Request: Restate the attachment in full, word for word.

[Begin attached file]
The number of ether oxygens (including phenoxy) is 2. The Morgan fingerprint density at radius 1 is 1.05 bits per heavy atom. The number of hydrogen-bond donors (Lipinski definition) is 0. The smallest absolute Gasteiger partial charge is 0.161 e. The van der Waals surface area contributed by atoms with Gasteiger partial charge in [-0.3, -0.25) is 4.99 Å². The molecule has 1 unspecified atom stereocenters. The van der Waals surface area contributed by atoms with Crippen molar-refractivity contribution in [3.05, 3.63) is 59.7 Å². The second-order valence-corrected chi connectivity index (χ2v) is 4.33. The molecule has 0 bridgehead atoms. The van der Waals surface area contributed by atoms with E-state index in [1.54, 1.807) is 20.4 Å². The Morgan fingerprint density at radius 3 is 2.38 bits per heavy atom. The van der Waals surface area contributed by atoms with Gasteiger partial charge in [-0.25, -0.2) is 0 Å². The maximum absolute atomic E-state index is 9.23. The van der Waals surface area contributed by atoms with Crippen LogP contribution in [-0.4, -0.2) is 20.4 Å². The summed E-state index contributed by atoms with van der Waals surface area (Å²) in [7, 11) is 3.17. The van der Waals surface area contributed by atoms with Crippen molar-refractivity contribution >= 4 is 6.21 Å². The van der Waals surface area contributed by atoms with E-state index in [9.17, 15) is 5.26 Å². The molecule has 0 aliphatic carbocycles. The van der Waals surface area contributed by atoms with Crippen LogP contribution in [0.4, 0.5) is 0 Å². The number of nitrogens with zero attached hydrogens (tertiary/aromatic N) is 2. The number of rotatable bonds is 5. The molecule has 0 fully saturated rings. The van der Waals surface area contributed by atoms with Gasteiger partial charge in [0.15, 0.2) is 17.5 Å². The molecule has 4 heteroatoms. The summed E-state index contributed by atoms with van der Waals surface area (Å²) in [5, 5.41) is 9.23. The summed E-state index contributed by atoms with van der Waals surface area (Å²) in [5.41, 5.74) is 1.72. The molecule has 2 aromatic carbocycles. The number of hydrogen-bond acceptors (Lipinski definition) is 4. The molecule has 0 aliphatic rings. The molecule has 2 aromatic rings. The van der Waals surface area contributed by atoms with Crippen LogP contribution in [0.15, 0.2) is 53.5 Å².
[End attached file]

The number of ether oxygens (including phenoxy) is 2. The Morgan fingerprint density at radius 1 is 1.05 bits per heavy atom. The number of hydrogen-bond donors (Lipinski definition) is 0. The smallest absolute Gasteiger partial charge is 0.161 e. The van der Waals surface area contributed by atoms with Gasteiger partial charge in [-0.3, -0.25) is 4.99 Å². The molecule has 1 unspecified atom stereocenters. The van der Waals surface area contributed by atoms with Crippen molar-refractivity contribution in [3.05, 3.63) is 59.7 Å². The second-order valence-corrected chi connectivity index (χ2v) is 4.33. The molecule has 0 bridgehead atoms. The van der Waals surface area contributed by atoms with E-state index in [1.54, 1.807) is 20.4 Å². The Morgan fingerprint density at radius 3 is 2.38 bits per heavy atom. The van der Waals surface area contributed by atoms with Gasteiger partial charge in [-0.25, -0.2) is 0 Å². The maximum absolute atomic E-state index is 9.23. The van der Waals surface area contributed by atoms with Crippen LogP contribution in [-0.4, -0.2) is 20.4 Å². The summed E-state index contributed by atoms with van der Waals surface area (Å²) in [7, 11) is 3.17. The van der Waals surface area contributed by atoms with Crippen molar-refractivity contribution >= 4 is 6.21 Å². The van der Waals surface area contributed by atoms with E-state index in [9.17, 15) is 5.26 Å². The molecule has 0 aliphatic carbocycles. The van der Waals surface area contributed by atoms with Crippen LogP contribution in [0.4, 0.5) is 0 Å². The number of nitrogens with zero attached hydrogens (tertiary/aromatic N) is 2. The number of rotatable bonds is 5. The molecule has 0 fully saturated rings. The van der Waals surface area contributed by atoms with Gasteiger partial charge in [0.15, 0.2) is 17.5 Å². The molecule has 4 heteroatoms. The summed E-state index contributed by atoms with van der Waals surface area (Å²) in [5, 5.41) is 9.23. The summed E-state index contributed by atoms with van der Waals surface area (Å²) in [5.41, 5.74) is 1.72. The molecule has 2 aromatic carbocycles. The number of hydrogen-bond acceptors (Lipinski definition) is 4. The molecule has 0 aliphatic rings. The molecule has 2 aromatic rings. The van der Waals surface area contributed by atoms with Crippen LogP contribution in [0.15, 0.2) is 53.5 Å².